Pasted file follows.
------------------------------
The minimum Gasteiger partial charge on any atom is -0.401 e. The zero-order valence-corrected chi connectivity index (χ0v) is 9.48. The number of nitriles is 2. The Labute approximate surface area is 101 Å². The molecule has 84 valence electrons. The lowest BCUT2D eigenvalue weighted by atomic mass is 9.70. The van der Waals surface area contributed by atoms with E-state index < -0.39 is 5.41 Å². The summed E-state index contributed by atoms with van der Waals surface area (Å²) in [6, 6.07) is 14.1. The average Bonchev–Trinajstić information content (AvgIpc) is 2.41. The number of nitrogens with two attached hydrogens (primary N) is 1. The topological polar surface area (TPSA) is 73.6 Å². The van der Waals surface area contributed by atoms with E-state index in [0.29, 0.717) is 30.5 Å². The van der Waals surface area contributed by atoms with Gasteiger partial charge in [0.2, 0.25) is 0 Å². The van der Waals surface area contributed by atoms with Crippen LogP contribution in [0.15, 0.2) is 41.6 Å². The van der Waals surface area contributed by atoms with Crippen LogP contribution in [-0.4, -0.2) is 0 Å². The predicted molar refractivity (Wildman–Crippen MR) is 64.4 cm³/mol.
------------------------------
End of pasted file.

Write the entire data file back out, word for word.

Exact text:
The minimum Gasteiger partial charge on any atom is -0.401 e. The zero-order valence-corrected chi connectivity index (χ0v) is 9.48. The number of nitriles is 2. The Labute approximate surface area is 101 Å². The molecule has 84 valence electrons. The lowest BCUT2D eigenvalue weighted by atomic mass is 9.70. The van der Waals surface area contributed by atoms with E-state index < -0.39 is 5.41 Å². The summed E-state index contributed by atoms with van der Waals surface area (Å²) in [6, 6.07) is 14.1. The average Bonchev–Trinajstić information content (AvgIpc) is 2.41. The number of nitrogens with two attached hydrogens (primary N) is 1. The topological polar surface area (TPSA) is 73.6 Å². The van der Waals surface area contributed by atoms with E-state index in [0.29, 0.717) is 30.5 Å². The van der Waals surface area contributed by atoms with Gasteiger partial charge in [0.2, 0.25) is 0 Å². The van der Waals surface area contributed by atoms with Crippen LogP contribution in [0.15, 0.2) is 41.6 Å². The van der Waals surface area contributed by atoms with Crippen LogP contribution in [-0.4, -0.2) is 0 Å². The predicted molar refractivity (Wildman–Crippen MR) is 64.4 cm³/mol.